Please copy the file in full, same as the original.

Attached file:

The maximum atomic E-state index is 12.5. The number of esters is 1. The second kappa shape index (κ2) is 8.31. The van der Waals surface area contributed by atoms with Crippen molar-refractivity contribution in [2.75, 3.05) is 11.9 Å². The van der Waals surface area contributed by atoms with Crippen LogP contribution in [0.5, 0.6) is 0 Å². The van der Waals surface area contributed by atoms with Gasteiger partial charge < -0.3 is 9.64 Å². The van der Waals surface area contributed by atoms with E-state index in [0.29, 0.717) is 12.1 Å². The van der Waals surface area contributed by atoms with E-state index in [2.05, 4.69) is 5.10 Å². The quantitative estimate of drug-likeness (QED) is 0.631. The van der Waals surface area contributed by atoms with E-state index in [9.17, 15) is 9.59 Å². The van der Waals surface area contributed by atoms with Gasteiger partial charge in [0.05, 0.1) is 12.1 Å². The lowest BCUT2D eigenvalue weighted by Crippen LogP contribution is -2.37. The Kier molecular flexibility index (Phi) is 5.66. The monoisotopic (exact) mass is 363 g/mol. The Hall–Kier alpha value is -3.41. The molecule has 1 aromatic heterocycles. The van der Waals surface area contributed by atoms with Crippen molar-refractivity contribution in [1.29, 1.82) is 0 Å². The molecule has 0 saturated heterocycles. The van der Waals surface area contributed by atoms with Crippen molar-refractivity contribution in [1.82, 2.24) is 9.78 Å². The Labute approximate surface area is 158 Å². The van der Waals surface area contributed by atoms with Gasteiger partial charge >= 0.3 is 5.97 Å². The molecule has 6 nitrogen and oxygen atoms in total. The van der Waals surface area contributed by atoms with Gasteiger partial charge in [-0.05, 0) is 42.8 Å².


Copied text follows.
The maximum atomic E-state index is 12.5. The number of esters is 1. The second kappa shape index (κ2) is 8.31. The van der Waals surface area contributed by atoms with Crippen molar-refractivity contribution in [2.75, 3.05) is 11.9 Å². The van der Waals surface area contributed by atoms with Crippen LogP contribution in [0.5, 0.6) is 0 Å². The van der Waals surface area contributed by atoms with Gasteiger partial charge < -0.3 is 9.64 Å². The van der Waals surface area contributed by atoms with E-state index in [0.29, 0.717) is 12.1 Å². The van der Waals surface area contributed by atoms with E-state index in [2.05, 4.69) is 5.10 Å². The quantitative estimate of drug-likeness (QED) is 0.631. The van der Waals surface area contributed by atoms with E-state index in [9.17, 15) is 9.59 Å². The van der Waals surface area contributed by atoms with Gasteiger partial charge in [0.05, 0.1) is 12.1 Å². The lowest BCUT2D eigenvalue weighted by Crippen LogP contribution is -2.37. The Kier molecular flexibility index (Phi) is 5.66. The monoisotopic (exact) mass is 363 g/mol. The Hall–Kier alpha value is -3.41. The molecule has 1 aromatic heterocycles. The van der Waals surface area contributed by atoms with Crippen molar-refractivity contribution in [1.29, 1.82) is 0 Å². The molecule has 0 saturated heterocycles. The van der Waals surface area contributed by atoms with Crippen molar-refractivity contribution in [1.82, 2.24) is 9.78 Å². The Labute approximate surface area is 158 Å². The van der Waals surface area contributed by atoms with Gasteiger partial charge >= 0.3 is 5.97 Å². The molecule has 6 nitrogen and oxygen atoms in total. The van der Waals surface area contributed by atoms with Gasteiger partial charge in [-0.05, 0) is 42.8 Å².